- “The ease of using online commerce is quickly displacing reliance on brick and mortar. Blockchain trust systems may speed this development.”
- “Improved encryption and the emergence of blockchain will improve trust overall. However, there will likely be a period of growing pains; perhaps that is what we are experiencing now.”
- “I am excited about blockchain, but can only imagine financial uses. Real applications will overcome my lack of imagination.”
- “Blockchain will enable secure transactions in currencies, as well as data. Social reputation will also continue to influence who one chooses to do business with.”
- “Trust will be increased if technologies such as blockchain are adopted more and more. Trust will be increased if governments put in place policies for consumer protection, data protection, etc.”
And an anonymous principal security consultant predicted that 2026 is too soon for blockchain solutions to have significant impact, writing, “Bitcoin and other blockchain-based systems have their benefits, but it does not seem likely that any one blockchain will see massive adoption over the next decade, unless there are significant improvements, particularly in storage requirements and reaction times.”
Subtheme: There are reasons to think blockchain might not be as disruptive and useful as advocates expect it to be
Henning Schulzrinne, a professor at Columbia University and Internet Hall of Fame member, wrote, “Blockchain systems do not seem to address any real problems, except if you are in the business of distributing ransomware. For example, the recent SWIFT attacks would not have been prevented by blockchains – since the initial transaction was done by a legitimate actor, internally compromised, all the other signers would have simply confirmed that the compromised bank indeed wanted to transfer millions to a casino in the Philippines. There are real opportunities for improving electronic financial transactions, but anonymity and non-reversibility are bugs, not features.”
Blockchains are not a magic bullet; they might mitigate some of the effects on economic activity, but the crypto-currency scene has been rife with scams so far and I don’t see that changing any time soon.Anonymous respondent
Adrian Schofield, applied research manager, commented, “Urban dwellers will use more e-commerce, e-retail, e-services products for convenience and speed of service. Rural dwellers will use more e-health, e-education, e-government products. My personal view is that blockchain systems will not become mainstream within 10 years, due to a combination of vested interests in the existing currency markets and lack of trust in the new system.”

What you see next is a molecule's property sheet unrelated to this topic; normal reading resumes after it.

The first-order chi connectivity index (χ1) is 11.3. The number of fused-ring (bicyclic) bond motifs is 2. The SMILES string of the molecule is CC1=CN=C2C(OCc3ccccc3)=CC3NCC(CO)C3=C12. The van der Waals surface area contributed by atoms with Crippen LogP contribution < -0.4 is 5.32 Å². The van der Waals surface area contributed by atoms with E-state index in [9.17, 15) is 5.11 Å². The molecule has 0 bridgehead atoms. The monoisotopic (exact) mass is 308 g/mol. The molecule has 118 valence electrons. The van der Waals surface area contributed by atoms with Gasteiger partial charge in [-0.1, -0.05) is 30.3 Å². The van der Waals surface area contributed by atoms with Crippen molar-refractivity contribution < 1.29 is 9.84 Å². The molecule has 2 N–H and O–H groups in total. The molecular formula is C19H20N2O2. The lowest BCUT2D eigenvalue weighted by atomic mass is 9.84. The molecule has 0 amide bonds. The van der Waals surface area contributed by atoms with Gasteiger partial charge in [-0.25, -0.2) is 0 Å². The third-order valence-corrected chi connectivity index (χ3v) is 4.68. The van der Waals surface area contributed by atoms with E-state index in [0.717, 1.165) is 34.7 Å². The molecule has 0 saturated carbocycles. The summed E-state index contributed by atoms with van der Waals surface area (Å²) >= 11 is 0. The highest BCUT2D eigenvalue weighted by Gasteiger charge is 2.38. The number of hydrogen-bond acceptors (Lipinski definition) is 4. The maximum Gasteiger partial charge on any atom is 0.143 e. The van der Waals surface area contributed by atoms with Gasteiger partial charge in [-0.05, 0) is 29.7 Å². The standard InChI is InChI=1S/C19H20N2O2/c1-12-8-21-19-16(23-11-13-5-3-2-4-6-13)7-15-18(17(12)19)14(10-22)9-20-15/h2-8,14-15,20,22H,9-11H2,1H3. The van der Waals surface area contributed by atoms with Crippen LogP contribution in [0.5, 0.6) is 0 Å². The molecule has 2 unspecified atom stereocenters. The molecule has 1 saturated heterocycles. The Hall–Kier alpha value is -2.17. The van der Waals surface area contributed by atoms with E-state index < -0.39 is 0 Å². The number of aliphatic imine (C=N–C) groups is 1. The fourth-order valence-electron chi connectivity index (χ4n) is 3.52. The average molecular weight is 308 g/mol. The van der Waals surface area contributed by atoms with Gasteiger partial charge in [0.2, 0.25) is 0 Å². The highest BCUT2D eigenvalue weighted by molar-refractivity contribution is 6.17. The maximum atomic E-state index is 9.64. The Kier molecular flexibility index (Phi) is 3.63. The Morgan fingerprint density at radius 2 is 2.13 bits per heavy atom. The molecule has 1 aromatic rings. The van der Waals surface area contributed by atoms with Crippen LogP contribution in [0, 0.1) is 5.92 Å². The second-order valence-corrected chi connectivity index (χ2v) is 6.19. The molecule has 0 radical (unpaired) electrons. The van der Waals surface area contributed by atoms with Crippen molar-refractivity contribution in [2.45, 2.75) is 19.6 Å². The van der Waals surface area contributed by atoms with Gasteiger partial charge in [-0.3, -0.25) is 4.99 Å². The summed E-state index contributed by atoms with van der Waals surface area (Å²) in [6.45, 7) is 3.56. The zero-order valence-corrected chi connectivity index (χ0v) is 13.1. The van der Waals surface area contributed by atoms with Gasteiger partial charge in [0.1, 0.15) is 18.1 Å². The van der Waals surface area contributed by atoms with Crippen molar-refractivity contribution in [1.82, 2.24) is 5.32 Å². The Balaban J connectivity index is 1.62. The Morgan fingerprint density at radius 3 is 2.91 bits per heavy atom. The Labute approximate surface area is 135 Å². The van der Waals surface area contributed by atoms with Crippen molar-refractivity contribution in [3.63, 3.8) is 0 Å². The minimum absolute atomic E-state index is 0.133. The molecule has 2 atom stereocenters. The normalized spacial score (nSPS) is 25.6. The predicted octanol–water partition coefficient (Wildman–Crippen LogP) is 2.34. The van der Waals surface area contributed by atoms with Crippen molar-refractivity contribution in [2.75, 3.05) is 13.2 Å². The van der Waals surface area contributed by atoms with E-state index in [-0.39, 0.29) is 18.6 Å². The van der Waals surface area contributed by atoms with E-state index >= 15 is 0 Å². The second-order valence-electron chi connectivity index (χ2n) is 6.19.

Will Kent, e-resources staff member at Loyola University Chicago, wrote, “People will become more accustomed to blockchain pay systems. Soon they will become integrated into more-traditional pay systems and no one will bat an eye. Regardless of how technology will impact these activities, users will find comfort in their convenience. Safety will be improved for mass consumption with an ‘acceptable’ number of compromised accounts, passwords, zero-day exploits, keeping developers, companies and users on their toes. I should clarify that just because people trust their interactions doesn’t mean their interactions will be what they want them to be.”
One anonymous respondent commented, “The blockchain is just one technology among many and its role will likely be marginal compared to the overall system.” Another was highly critical, writing, “Blockchains are not a magic bullet; they might mitigate some of the effects on economic activity, but the crypto-currency scene has been rife with scams so far and I don’t see that changing any time soon. Not to mention there are methods to reverse-engineer or otherwise manipulate chains, which undercuts their position.”
An anonymous software architect proclaimed, “The blockchain is overblown and solves nothing that isn’t already solved in some other way. Besides, it doesn’t scale – when you have to have global agreement on local decisions … nope, it’s not gonna happen.”
An anonymous respondent wrote, “Blockchain? You are talking gibberish to most people.”
Another anonymous respondent said, “I am not convinced the blockchain is essential for everything. I think it will have a few uses. But there are massive costs to run the blockchain, so it might be simpler to just trust a few institutions, and let them charge a tiny fee to run a centralized infrastructure. (Just like we all pay big fees to credit card companies right now, but they are failing at the security aspect.)”
An anonymous respondent commented, “It will depend on new systems and evolving expectations. Amazon depends on trust; will it maintain it? Blockchain is about avoiding trust and will prove mostly about libertarian fantasy.”